How did IBEX get into space?
An artistís rendition of the launch of a Pegasus rocket.
Image Credit: The Adler Planetarium
IBEX began its ride from Kwajalein Atoll, Marshall Islands in the middle of the Pacific Ocean on October 19, 2008. Kwajalein Atoll is southwest of Hawaii in the middle between Hawaii and Australia, near the Earth’s equator.
Satellites launched from a location close to the equator in an eastward direction benefit from the added "kick" that the rotation of the Earth provides, which is around an extra 1,000 miles per hour. This results in a fuel savings for the spacecraft launched from Kwajalein.
An L–1011 airplane took the Pegasus rocket and the attached IBEX spacecraft to a high altitude. At the right altitude, the Pegasus rocket was dropped from underneath the airplane. A few seconds later, the Pegasus fired its own rockets to propel it and IBEX into space. The satellite had its own small rocket engine that allowed it to climb into a highly elliptical orbit that took it 5/6 of the distance to the orbit of the Moon, or around 200,000 miles (325,000 km) away, at its farthest point, and about 10,000 miles (16,000 km), at its closest point. Even though the farthest point of this orbit was high, it was still very far from the boundary of the Solar System. The distance to the near edge of the heliosphere is around 9 billion miles (14 billion km) from the Earth, or about 90 times the distance between the Earth and the Sun.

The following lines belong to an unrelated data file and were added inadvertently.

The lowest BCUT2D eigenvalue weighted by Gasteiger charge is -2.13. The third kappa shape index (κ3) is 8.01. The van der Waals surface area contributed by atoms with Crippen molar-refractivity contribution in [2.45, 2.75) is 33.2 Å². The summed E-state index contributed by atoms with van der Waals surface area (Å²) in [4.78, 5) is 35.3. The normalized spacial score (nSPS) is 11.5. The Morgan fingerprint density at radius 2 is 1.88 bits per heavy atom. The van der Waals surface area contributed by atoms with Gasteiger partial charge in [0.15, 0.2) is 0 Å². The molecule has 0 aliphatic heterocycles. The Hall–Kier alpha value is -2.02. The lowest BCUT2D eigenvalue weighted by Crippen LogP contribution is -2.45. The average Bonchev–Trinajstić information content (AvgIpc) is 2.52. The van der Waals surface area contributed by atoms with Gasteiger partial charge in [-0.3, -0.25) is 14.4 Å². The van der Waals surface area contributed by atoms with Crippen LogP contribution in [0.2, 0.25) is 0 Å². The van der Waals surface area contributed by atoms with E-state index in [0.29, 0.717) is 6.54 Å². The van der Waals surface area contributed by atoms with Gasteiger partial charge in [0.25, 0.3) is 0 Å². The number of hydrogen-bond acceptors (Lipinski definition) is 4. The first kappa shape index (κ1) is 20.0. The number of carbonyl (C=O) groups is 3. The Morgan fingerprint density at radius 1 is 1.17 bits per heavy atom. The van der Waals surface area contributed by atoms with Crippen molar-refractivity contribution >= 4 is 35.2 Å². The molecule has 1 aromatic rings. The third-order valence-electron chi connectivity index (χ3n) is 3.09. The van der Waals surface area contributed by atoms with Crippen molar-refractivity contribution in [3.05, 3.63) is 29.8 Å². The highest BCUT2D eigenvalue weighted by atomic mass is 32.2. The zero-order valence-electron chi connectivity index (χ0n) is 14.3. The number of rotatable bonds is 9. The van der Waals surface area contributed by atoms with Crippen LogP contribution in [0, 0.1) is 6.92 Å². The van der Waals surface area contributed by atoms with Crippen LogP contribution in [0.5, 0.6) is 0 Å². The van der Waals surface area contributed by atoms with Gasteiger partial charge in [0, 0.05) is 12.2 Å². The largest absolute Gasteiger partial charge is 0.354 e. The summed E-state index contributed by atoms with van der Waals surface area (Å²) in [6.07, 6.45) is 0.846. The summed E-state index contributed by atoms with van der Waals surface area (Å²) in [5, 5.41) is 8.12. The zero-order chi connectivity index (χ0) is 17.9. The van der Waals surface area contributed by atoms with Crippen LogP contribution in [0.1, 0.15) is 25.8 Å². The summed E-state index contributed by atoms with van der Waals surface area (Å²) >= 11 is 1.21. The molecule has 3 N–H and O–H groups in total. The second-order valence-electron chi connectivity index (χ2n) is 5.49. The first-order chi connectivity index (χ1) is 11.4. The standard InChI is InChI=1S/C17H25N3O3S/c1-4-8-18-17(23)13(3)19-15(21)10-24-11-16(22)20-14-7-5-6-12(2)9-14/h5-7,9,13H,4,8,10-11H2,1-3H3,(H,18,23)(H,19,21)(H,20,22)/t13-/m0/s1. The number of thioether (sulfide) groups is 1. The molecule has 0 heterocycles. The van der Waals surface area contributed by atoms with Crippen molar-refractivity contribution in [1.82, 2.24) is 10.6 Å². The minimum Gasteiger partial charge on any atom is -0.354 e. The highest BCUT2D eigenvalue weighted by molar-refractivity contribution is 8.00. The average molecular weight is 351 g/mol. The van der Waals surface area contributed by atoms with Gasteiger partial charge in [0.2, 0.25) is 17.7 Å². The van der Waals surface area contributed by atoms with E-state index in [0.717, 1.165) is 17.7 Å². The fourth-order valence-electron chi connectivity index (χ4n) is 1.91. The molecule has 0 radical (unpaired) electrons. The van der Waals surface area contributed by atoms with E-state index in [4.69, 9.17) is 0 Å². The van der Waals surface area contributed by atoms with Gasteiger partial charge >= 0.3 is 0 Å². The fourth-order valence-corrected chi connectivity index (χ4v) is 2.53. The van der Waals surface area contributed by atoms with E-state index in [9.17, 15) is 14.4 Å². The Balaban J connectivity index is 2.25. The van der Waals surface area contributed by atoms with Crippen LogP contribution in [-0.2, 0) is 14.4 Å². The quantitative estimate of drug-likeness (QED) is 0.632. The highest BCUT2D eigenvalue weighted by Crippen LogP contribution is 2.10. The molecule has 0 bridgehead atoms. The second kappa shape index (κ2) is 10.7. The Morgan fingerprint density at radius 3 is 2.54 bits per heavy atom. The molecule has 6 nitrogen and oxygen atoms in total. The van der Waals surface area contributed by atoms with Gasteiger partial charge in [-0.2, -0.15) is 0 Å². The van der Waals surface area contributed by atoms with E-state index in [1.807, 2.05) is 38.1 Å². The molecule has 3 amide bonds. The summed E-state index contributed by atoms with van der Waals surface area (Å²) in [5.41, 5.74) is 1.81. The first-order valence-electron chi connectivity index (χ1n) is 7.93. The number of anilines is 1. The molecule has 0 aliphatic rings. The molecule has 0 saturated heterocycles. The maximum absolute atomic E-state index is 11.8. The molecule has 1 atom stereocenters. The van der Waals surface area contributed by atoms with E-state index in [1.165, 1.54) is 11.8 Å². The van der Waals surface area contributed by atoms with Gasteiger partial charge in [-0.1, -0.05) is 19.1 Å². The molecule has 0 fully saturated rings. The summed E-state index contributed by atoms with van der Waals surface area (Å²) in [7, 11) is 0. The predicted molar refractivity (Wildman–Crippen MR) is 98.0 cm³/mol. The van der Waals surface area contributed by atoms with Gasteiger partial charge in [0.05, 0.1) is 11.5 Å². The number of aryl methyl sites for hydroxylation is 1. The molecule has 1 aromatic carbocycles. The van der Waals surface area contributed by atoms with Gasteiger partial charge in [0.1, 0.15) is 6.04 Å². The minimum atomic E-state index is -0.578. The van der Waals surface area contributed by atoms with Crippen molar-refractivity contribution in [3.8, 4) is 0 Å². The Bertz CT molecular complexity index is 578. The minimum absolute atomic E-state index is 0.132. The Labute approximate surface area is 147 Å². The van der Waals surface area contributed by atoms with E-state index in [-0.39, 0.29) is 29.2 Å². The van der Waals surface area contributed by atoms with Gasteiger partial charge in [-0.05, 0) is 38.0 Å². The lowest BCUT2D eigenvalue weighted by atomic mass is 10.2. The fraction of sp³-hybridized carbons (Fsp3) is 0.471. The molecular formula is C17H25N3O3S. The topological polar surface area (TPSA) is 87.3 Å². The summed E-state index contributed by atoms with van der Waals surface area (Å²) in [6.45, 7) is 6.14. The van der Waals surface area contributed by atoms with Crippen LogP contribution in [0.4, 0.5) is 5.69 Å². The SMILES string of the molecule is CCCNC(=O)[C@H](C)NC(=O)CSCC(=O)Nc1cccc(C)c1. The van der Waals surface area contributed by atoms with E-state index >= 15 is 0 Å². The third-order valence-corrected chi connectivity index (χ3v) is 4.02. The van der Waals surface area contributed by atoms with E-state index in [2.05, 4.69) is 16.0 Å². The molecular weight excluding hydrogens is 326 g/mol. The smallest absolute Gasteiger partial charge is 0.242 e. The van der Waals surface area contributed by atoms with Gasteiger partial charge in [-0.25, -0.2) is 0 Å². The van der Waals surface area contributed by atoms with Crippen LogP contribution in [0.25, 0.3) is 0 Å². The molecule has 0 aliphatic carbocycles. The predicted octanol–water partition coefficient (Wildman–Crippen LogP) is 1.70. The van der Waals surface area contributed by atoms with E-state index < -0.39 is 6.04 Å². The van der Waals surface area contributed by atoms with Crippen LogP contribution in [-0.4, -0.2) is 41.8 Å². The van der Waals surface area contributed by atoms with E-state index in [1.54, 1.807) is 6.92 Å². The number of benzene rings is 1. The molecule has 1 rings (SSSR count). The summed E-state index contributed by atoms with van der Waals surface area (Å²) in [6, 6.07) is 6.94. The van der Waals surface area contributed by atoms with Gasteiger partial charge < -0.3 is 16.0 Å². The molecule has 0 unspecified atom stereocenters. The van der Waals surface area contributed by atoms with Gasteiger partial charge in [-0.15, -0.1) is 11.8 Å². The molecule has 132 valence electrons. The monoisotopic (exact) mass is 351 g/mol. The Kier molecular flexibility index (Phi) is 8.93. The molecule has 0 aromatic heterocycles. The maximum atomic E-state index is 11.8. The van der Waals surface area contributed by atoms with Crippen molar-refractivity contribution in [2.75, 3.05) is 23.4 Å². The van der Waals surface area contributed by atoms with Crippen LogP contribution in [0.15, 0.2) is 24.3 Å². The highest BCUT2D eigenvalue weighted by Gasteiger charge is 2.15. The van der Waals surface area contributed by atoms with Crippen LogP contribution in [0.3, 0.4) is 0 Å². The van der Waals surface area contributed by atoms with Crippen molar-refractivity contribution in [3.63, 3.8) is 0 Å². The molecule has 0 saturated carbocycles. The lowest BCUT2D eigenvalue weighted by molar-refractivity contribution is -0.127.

It is important to remember that IBEX does not travel to the Solar System boundary; it is an Earth–orbiting satellite. It detects particles coming from the boundary toward our region of the Solar System.